# Exploring The Math Behind Roobet's Towers

In this article, we’ll be breaking down the math behind Roobet’s Towers game. In Towers, the player must choose tiles on eight layers of a large tower. On each layer, some tiles will have a gem that allows you to advance to the next level and multiply your payout, while other tiles will have nothing and immediately wipe out your bet. The number of tiles, gems, and payouts varies depending on the 5 difficulty levels (Easy, Medium, Hard, Expert, Crazy). We’ll be calculating the win probabilities and RTPs of each difficulty level to help you become more knowledgeable about the risks and rewards that this game offers.

**Disclaimer: Roobet may change their odds for the game at any point, meaning that the results of the calculations are not guaranteed to be exact at the time you’re reading this.**

## Win Probabilities and Calculating Expected Value

Before finding the house edge that Roobet takes from their Tower’s game, let’s quickly go over how to calculate win probabilities and the expected value of a given game.

Let’s take **Roobet’s Easy mode,** for example. In this game mode, there are **4 tiles per level**. 3 of the tiles will allow you to advance to the next level, while one of the doors has a blank space behind it and will cause you to lose your bet. This means that **you have a 75% chance of making it to the next level**.

Since the probability of making it past each layer is 75%, we can find the probability of successfully passing **X** layers by simply multiplying 75% with itself x times:

(.75)^x

Below, we can see a table that shows the probability of passing **X** layers if we have a 75% chance of passing each one. We can expect to pass all 8 layers just over 10% of the time.

Floors | Probability of Success |
---|---|

8 | 10.1% |

7 | 13.35% |

6 | 17.8% |

5 | 23.73% |

4 | 31.64% |

3 | 42.19% |

2 | 56.25% |

1 | 75% |

So, now that we know the probability of passing each number of layers, we can calculate the expected value by incorporating the payout into the equation.

To calculate the expected value of a given bet, we can use the following formula:

Expected Value = (Probability of Winning x Profit) – (Probability of Losing x Bet Amount)

Let’s look at beating 8 layers on Easy mode (75% success rate per floor) as an example. The payout for passing 8 layers on Easy mode is $7.21 on a $1 bet, which means that you’d profit $6.21 since your initial $1 stake is included in the payout. Let’s plug this information into our expected value formula:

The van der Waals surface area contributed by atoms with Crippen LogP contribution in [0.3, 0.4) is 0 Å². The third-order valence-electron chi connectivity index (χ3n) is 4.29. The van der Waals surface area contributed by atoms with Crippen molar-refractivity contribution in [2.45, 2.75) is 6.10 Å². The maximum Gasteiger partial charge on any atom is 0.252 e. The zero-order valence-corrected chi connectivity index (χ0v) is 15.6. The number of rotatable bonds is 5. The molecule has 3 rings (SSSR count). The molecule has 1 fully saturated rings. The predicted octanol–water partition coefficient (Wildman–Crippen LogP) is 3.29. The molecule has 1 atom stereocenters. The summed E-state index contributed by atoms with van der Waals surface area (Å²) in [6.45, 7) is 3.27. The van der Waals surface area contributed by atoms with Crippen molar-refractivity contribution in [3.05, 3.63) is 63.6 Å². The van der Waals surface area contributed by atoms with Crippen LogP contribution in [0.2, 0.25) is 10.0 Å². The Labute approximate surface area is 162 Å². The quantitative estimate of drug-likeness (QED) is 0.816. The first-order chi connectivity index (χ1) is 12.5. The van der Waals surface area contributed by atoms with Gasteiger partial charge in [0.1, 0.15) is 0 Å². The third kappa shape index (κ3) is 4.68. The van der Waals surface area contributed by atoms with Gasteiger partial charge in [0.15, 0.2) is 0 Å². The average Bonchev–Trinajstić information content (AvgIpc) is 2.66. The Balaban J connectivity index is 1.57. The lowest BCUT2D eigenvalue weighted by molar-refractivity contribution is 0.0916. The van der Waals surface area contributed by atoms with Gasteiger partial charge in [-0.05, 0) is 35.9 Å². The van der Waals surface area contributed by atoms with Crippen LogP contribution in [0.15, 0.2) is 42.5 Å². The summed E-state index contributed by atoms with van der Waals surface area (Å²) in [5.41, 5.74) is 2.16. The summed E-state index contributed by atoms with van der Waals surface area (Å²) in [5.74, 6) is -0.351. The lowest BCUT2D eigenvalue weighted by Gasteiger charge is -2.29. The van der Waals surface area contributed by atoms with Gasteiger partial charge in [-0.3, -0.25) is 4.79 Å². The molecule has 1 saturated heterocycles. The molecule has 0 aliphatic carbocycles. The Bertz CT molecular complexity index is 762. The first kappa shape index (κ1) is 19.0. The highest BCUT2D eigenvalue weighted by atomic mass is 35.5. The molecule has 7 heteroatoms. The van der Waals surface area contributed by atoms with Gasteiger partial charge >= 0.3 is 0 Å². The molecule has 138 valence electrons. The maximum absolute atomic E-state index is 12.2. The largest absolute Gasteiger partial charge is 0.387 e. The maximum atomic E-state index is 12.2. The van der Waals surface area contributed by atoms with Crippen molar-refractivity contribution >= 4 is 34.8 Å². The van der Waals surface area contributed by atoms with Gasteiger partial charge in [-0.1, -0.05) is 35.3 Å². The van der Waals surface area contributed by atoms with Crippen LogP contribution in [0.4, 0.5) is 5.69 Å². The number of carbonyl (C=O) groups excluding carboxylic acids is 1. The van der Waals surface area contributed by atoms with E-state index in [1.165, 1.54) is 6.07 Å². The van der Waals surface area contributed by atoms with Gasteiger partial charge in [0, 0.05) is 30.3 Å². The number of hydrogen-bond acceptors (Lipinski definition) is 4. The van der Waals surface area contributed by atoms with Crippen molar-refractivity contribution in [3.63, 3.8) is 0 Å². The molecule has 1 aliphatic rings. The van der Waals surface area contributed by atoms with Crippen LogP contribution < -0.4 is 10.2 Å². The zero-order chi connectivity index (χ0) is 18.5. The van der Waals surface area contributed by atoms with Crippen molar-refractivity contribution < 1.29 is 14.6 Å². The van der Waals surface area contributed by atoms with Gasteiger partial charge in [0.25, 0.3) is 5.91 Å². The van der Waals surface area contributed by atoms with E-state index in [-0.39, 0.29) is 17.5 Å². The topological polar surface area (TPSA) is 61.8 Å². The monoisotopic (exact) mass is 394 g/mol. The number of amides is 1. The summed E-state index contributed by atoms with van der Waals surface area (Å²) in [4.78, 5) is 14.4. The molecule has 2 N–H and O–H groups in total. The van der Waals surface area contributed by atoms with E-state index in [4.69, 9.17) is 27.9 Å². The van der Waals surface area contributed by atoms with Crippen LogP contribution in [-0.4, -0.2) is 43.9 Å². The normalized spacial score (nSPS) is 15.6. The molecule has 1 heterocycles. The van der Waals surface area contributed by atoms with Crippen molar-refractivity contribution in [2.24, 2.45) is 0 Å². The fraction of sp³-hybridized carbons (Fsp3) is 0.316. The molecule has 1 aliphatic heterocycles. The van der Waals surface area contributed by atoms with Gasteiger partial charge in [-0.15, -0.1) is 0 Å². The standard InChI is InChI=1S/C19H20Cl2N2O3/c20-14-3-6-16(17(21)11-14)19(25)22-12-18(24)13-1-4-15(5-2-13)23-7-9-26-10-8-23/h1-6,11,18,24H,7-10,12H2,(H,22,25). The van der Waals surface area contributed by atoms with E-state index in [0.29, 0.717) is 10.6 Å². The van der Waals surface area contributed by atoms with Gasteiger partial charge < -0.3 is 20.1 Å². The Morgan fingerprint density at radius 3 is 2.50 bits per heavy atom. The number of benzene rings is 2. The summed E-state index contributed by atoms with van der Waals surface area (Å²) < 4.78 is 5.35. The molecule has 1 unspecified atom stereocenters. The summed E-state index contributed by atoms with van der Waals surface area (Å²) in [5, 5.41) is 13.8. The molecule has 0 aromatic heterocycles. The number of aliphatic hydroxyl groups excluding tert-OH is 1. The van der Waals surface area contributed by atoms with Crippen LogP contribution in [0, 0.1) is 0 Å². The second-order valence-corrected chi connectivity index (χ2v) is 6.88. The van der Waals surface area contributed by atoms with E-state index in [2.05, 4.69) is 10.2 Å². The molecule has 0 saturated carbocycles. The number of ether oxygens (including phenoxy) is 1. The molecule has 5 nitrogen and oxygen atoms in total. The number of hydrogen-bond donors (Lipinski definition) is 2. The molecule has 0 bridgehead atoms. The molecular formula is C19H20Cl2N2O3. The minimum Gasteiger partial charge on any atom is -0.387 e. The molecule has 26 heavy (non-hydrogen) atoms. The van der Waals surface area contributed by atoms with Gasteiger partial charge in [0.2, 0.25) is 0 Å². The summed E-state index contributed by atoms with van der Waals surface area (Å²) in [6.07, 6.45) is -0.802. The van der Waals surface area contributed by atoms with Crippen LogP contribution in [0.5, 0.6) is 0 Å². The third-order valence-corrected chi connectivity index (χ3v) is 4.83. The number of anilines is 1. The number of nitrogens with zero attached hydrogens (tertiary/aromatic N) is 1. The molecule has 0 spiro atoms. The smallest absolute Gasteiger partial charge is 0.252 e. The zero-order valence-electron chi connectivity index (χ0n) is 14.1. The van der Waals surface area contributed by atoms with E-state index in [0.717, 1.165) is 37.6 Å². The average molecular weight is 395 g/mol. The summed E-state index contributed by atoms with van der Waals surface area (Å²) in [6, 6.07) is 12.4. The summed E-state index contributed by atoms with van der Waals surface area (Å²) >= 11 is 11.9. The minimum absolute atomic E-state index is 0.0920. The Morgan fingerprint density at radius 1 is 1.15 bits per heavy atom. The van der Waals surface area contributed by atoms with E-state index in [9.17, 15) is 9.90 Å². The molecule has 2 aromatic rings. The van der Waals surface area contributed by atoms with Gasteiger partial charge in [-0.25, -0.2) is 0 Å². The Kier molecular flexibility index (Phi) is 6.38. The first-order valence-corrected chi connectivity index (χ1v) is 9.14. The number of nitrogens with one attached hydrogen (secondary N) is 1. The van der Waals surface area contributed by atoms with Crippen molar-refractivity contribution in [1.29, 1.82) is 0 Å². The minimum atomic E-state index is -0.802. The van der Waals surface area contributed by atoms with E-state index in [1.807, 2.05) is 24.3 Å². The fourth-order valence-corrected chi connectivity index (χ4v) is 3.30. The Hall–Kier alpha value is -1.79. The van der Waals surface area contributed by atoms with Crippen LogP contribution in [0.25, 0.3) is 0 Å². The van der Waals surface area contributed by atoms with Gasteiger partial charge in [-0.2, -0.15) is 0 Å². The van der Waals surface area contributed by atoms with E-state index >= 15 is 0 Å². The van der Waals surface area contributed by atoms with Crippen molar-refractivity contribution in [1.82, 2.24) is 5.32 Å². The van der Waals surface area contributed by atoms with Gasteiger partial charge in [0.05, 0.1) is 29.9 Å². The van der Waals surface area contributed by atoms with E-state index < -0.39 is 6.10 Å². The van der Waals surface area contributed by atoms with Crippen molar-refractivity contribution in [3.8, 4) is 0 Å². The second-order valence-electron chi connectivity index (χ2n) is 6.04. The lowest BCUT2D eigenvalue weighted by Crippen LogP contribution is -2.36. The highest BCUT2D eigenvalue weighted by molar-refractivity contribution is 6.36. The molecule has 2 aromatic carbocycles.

Expected Value of Passing 8 Layers on Easy Mode = (10.01% x $6.21) – (89.99% x $1) = -$0.278.

We can see that the **expected value of this bet is -$0.278 or -27.8%** since it’s on a $1 bet. This means that if we were to play this game many many times over, we could expect to lose about $0.278 per game on average. This is a pretty bad return, considering that typical casino games only have about a 1% to 5% house edge.

## Expected Value of All Game Floors

Now that we have calculated the expected value of the game, let’s look at the expected value for all possible floors for Towers on Easy mode.

From the table below, we can see that not all bets have the same expected value of -27.8%. If you were to only play past the first layer and then cashout, the Expected Value of the bet would be -4%.

We can see an interesting pattern in the expected values by layer. It turns out that the expected value can be calculated as * 1 – (96%)^X*, where

**X**is the layer number. This means that

**Roobet is taking a 4% cut each time the player chooses to play another layer**in an attempt to move on to the next one, so the house edge compounds over the course of a full game.

Floors | Probability of Success | Expected Value, $ | Expected Value, % |
---|---|---|---|

8 | 10.01% | -$0.278 | -27.8% |

7 | 13.35% | -$0.248 | -24.8% |

6 | 17.8% | -$0.217 | -21.7% |

5 | 23.73% | -$0.184 | -18.4% |

4 | 31.64% | -$0.152 | -15.2% |

3 | 42.19% | -$0.114 | -11.4% |

2 | 56.25% | -$0.078 | -7.8% |

1 | 75% | $-0.04 | -4% |

When we look at the expected values of all of the other difficulties (Medium, Hard, Expert, and Crazy), we find that Roobet also takes a 4% house edge per level, leading to the same Expected Value by layer. The only pieces that change when changing the difficulty level are the win probability and then payout, but they will still lead to the same expected value.

* Easier modes will lead to a more steady bankroll (although negative), while harder modes will lead to a bankroll that is much more variable, while also trending in the negative direction*.

## Probability of Winning at Each Game Difficulty

Lastly, let’s calculate the probability of beating each of the 5 game difficulties. We’ve already found that there’s about a 10.01% chance of making it past 8 layers on Easy mode, but what about the others?

Using the same calculation from before, we have the following results:

chance of making it past 8 layers on Medium mode;**3.9% (1 in 25.6)**chance on Hard mode;**0.391% (1 in 256)**chance on Expert mode;**0.0152% (1 in 6,561)**chance on Crazy mode.**0.00153% (1 in 65,536)**

Keep in mind that Roobet does have a max win amount on this game, so you have to make sure that your bet amount is low enough to win the max price if you do go for some of these long shot bets.

## Conclusion

Overall, we’ve found that Roobet takes a 4% house edge at each layer of their Towers game. The probabilities of making it all the way through the game vary based on the game difficulty, ranging from 1 in 10, to 1 in over 65,000.

We’ve covered how to calculate the probability of winning a given bet, and how to then calculate the expected value of a bet given the win probability and payout.

Thanks for reading, and I hope you’ve learned some useful information on calculating risks and rewards in games of chance!